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CHRISGAS — Result In Brief

Project ID: 502587
Funded under: FP6-SUSTDEV
Country: Sweden

Renewable automotive fuels for the transport sector

A group of scientists made headway in studies of energy-efficient fuel production from renewable sources. The initiative turned challenges to opportunities for the transport sector, by helping to reduce the use of environmentally threatening products.
Renewable automotive fuels for the transport sector
There is increasing pressure to reduce the transport sector's dependence on oil. One way to realise this, in line with Kyoto Protocol obligations, is for vehicles to be powered by fuels produced from renewable energy sources. Biomass is one such source. A higher yield of motor fuel from cellulose biomass can be achieved through gasification/synthesis gas, as all carbon can be converted to fuel. This translates to lower expected costs compared to other viable production means such as fermentation.

The 'Clean hydrogen-rich synthesis gas' (Chrisgas) project aimed to demonstrate a cost-effective and energy-efficient method of producing biomass-derived hydrogen-rich gases that could then be transformed into renewable automotive fuels. The latter include Fischer-Tropsch diesel, dimethyl ether (DME) and hydrogen. The project's original intentions to realise this objective in a demonstration plant at Sweden's Växjö Värnamo Biomass Gasification Centre (VVBGC) could not be achieved. Reasons included a delay in the rebuilding, testing and funding of the plant, which would have been the world's first complete integrated gasification combined-cycle (IGCC) demonstration plant for biomass.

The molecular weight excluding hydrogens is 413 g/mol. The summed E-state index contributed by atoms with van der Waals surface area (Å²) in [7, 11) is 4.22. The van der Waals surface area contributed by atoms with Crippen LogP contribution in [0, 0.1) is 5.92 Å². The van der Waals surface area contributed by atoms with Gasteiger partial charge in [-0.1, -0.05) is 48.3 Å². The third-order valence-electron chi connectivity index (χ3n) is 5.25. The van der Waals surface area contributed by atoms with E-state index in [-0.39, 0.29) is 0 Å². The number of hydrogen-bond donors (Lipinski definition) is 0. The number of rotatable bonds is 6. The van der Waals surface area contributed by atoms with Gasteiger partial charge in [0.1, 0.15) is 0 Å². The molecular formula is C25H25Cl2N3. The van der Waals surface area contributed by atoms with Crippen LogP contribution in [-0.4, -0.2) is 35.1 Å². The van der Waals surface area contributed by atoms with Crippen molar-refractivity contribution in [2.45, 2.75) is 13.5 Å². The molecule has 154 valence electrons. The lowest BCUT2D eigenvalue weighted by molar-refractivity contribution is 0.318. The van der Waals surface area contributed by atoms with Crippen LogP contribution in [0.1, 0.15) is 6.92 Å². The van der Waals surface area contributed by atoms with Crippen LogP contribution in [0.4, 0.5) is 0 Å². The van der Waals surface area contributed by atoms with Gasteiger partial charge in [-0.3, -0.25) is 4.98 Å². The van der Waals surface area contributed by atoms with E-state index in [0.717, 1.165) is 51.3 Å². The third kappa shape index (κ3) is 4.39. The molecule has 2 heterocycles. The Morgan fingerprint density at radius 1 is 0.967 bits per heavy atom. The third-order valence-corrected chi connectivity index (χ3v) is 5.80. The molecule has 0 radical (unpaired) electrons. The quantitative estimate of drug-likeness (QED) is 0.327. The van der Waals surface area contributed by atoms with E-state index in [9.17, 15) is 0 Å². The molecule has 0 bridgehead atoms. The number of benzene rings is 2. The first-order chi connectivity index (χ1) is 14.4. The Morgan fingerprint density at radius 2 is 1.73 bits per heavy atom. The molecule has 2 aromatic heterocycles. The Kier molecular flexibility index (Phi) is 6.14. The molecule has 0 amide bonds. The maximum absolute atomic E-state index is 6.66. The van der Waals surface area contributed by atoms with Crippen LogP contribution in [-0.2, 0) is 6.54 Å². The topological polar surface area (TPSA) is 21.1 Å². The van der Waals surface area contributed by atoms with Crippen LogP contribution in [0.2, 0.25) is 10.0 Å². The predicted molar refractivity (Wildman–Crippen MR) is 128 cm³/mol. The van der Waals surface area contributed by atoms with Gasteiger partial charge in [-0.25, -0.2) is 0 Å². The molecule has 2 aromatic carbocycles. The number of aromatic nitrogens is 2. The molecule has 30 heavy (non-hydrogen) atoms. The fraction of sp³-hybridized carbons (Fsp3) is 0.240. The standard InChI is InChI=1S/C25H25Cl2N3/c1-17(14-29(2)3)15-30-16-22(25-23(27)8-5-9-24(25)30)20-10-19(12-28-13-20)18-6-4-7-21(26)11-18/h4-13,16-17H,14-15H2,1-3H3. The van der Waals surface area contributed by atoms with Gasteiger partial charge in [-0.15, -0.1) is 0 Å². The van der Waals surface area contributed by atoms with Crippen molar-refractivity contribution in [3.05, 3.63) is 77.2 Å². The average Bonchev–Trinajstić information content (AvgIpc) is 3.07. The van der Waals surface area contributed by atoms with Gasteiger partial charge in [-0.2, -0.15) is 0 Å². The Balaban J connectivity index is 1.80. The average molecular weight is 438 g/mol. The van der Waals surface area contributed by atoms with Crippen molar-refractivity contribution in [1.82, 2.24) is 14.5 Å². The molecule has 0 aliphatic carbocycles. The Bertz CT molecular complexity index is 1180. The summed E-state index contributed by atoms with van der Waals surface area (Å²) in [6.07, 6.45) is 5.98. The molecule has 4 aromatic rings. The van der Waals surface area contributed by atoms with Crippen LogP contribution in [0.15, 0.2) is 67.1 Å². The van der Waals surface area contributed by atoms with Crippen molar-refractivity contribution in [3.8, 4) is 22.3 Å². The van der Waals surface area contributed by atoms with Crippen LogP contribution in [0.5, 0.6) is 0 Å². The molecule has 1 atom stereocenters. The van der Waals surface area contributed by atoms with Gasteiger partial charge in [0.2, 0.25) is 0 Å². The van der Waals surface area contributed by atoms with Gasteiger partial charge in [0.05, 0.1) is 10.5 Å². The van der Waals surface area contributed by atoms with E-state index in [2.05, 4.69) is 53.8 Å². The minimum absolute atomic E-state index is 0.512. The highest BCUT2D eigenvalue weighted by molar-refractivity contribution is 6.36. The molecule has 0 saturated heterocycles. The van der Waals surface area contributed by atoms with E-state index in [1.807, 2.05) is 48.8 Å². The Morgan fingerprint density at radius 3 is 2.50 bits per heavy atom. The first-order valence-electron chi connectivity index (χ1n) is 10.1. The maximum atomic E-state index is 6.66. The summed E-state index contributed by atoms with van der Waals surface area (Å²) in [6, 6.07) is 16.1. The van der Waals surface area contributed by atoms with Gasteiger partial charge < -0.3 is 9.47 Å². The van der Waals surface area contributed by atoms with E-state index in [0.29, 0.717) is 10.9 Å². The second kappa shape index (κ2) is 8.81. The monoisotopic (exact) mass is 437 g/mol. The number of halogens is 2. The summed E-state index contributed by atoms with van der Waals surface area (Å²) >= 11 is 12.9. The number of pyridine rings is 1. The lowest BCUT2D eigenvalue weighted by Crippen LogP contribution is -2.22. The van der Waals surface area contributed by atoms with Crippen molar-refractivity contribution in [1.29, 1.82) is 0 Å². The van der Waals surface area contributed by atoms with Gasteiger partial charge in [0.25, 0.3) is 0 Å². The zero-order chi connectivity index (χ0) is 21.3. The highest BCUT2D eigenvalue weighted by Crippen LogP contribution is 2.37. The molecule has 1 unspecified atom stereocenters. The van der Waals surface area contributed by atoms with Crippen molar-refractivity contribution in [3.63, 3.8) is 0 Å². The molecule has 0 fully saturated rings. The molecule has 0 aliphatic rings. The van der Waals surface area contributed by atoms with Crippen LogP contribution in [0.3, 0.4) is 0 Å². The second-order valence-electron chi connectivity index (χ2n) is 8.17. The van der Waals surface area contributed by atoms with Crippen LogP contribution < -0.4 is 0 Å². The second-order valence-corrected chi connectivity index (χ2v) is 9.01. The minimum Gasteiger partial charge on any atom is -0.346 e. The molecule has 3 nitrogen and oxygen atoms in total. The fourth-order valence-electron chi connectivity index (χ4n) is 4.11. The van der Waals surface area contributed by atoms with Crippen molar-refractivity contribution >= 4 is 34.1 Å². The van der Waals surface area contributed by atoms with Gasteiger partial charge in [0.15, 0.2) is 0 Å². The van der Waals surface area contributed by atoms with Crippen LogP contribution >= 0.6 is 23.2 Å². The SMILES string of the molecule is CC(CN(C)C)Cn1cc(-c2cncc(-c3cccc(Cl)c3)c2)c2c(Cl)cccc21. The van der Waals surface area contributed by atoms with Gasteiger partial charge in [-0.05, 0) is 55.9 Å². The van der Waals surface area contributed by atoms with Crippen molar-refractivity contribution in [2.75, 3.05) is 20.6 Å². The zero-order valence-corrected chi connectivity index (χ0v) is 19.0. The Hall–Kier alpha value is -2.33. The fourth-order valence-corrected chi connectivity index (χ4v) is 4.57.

The project's scope was thus refocused with basic engineering work and successful gasification test runs performed at the VVBGC's existing IGCC plant. Chrisgas used experimental results to conduct various desktop studies, including production of automotive fuels from various biofuels. These were carried out at a specific scale and were cost representative of typical biomass fuel chains in various EU regions. Project partners also investigated potential socioeconomic impacts, such as job creation, of the introduction of biomass-to-liquids (BtL) production plants.

Accomplishments in research and development (R&D) led, among others, to the development and commercialisation of a new piston feeder for biomass to a gasifier and the successful pilot testing of a modified hot gas filter with new features. Team members also succeeded in advancing knowledge in key areas of the thermo-chemical conversion process.

Project outcomes have the potential to increase the transport sector's use of renewable energy and thus reduce greenhouse gases and pollutant emissions when the studied technologies are ready for commercial introduction.

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